Ever since I decided to become an Art History and Visual Arts and Spanish double major, people (mostly adults) have bombarded me with variations of the same question: “What are you going to do with that?” Regardless of the phrasing, the implication — that these majors are not marketable — still rings loud and clear. As the prospect of beginning the more-permanent job hunt draws nearer and my senior comprehensive thesis looms, I began to worry about the practicality of my majors beyond graduation. However, I find comfort in a recent revelation of mine: Majors and degrees acquired at a liberal arts college do not have to directly correlate with a profession. I accept that I probably will not become a neurosurgeon or hold a position in government office, but that is not because I chose to not major in biochemistry, politics or Diplomacy and World Affairs (DWA) as an undergrad. It is because I have no desire to pursue any of those professions. I am not limited by my major.
The liberal arts degree has successfully shattered the notion of a hierarchy among majors in terms of practicality and relevance to the real world. The weight a liberal arts degree holds in the professional world is not emphasized enough, especially to undergraduate students. These days in the competitive job market, employers are looking less for the name of the undergraduate major and more for skills that can be applied to any position.
The notion of major practicality is a concept that seems to have evolved primarily in the last 20 or so years due to the increasingly difficult job market. While the same core career paths, such as medicine and law, remain consistent in terms of demand and popularity, new professions that do not have a corresponding undergraduate major have emerged. Job seekers increasingly desire professions such as social media coordinating and event planning due to their involvement in public relations. Many find these professions (and others) more appealing than office work in a cubicle, regardless of annual salary. These positions do not require an undergraduate degree in event planning or social media management, nor do they necessarily need to be temporary positions while searching for more permanent, higher-paying professions. Occidental students seem married to the idea of perfectly coordinating their major to their future careers.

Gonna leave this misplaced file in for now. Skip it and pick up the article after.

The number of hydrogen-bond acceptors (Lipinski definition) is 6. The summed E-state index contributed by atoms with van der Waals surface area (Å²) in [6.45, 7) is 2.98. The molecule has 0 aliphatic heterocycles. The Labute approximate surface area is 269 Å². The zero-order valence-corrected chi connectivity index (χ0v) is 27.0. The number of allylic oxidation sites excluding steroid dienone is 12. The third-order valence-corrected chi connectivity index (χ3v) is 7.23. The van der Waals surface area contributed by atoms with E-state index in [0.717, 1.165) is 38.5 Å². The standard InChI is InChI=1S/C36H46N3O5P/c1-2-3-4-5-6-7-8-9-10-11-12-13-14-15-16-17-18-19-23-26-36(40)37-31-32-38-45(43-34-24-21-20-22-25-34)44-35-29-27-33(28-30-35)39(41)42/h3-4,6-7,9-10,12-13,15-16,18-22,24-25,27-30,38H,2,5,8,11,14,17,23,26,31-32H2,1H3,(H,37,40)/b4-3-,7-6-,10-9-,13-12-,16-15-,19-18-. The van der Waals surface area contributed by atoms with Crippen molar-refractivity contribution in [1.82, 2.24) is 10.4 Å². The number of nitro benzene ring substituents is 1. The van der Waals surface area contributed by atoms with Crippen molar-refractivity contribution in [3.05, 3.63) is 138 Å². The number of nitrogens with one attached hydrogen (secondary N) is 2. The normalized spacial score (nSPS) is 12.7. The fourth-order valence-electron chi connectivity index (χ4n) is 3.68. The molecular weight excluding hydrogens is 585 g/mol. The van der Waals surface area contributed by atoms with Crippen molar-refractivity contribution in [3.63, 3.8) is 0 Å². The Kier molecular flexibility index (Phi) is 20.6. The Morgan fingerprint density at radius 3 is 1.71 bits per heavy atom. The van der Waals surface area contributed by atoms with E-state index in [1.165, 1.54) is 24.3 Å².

The most popular majors at Occidental include economics, biochemistry, politics, DWA and psychology. But when students majoring in those fields are asked exactly what they want to do upon graduation, their career choices do not always parallel their major. The underlying truth is that everyone at Occidental is getting the same liberal arts degree. The nature of a small, private liberal arts college is that we do not have isolated schools for the various fields, nor do we limit students to solely taking classes within their major.
I can talk anyone’s ear off about the evolution of the male physical form in marble sculpture throughout Ancient Greece or the trials and tribulations of Federico García Lorca’s life as shown through his poems and novels. But my expertise extends much further beyond the specific skill set associated with my majors. I, like anyone else majoring in, for example, English and Comparative Literary Studies, Critical Theory and Social Justice or Latino/a and Latin American Studies, can form a thesis, think critically and present an argument.
I will graduate from Occidental in 2015 with a diploma that reads “Bachelor of Arts in Art History and Visual Arts and Spanish Studies.” My grade point average will only affect me, and my degree is no more or less important or relevant than the next. No undergraduate major is more or less practical than the other. An individual who majors in politics or economics is not more intelligent than anyone who chooses to major in, say, Japanese studies. Professionals and students alike must abandon the expectation of pairing undergraduate majors with careers because if not, the job market will surely suffer from a dearth of hirable applicants.